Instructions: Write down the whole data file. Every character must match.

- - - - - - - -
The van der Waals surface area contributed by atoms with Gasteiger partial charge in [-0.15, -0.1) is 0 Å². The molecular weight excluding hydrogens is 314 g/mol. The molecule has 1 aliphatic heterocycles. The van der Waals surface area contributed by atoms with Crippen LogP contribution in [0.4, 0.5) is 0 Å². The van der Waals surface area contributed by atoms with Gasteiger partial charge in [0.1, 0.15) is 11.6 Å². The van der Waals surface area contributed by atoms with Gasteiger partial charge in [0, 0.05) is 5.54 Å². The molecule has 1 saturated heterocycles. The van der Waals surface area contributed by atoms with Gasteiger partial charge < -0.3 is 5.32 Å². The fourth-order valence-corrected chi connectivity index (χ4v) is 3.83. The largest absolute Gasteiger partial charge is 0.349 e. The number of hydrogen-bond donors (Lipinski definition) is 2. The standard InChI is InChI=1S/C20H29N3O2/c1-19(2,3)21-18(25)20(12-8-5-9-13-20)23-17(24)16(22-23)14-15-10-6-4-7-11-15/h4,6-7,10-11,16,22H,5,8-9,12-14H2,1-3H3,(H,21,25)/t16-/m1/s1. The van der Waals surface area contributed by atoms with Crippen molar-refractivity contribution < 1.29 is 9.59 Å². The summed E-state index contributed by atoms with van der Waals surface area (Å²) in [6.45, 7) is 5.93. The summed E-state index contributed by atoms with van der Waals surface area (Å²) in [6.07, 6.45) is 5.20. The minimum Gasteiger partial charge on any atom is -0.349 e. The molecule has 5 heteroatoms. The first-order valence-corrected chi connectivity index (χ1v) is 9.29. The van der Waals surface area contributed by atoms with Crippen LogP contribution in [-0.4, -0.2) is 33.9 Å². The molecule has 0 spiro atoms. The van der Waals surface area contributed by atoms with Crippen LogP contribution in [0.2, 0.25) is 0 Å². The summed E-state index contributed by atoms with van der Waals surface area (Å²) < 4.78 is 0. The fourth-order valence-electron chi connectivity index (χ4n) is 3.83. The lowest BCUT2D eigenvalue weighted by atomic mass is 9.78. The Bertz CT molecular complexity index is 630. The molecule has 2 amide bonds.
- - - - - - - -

The van der Waals surface area contributed by atoms with Gasteiger partial charge in [-0.15, -0.1) is 0 Å². The molecular weight excluding hydrogens is 314 g/mol. The molecule has 1 aliphatic heterocycles. The van der Waals surface area contributed by atoms with Crippen LogP contribution in [0.4, 0.5) is 0 Å². The van der Waals surface area contributed by atoms with Gasteiger partial charge in [0.1, 0.15) is 11.6 Å². The van der Waals surface area contributed by atoms with Gasteiger partial charge in [0, 0.05) is 5.54 Å². The molecule has 1 saturated heterocycles. The van der Waals surface area contributed by atoms with Gasteiger partial charge < -0.3 is 5.32 Å². The fourth-order valence-corrected chi connectivity index (χ4v) is 3.83. The largest absolute Gasteiger partial charge is 0.349 e. The number of hydrogen-bond donors (Lipinski definition) is 2. The standard InChI is InChI=1S/C20H29N3O2/c1-19(2,3)21-18(25)20(12-8-5-9-13-20)23-17(24)16(22-23)14-15-10-6-4-7-11-15/h4,6-7,10-11,16,22H,5,8-9,12-14H2,1-3H3,(H,21,25)/t16-/m1/s1. The van der Waals surface area contributed by atoms with Crippen molar-refractivity contribution < 1.29 is 9.59 Å². The summed E-state index contributed by atoms with van der Waals surface area (Å²) in [6.45, 7) is 5.93. The summed E-state index contributed by atoms with van der Waals surface area (Å²) in [6.07, 6.45) is 5.20. The minimum Gasteiger partial charge on any atom is -0.349 e. The molecule has 5 heteroatoms. The first-order valence-corrected chi connectivity index (χ1v) is 9.29. The van der Waals surface area contributed by atoms with Crippen LogP contribution in [-0.4, -0.2) is 33.9 Å². The molecule has 0 spiro atoms. The van der Waals surface area contributed by atoms with Crippen LogP contribution in [0.2, 0.25) is 0 Å². The summed E-state index contributed by atoms with van der Waals surface area (Å²) < 4.78 is 0. The fourth-order valence-electron chi connectivity index (χ4n) is 3.83. The lowest BCUT2D eigenvalue weighted by atomic mass is 9.78. The Bertz CT molecular complexity index is 630. The molecule has 2 amide bonds.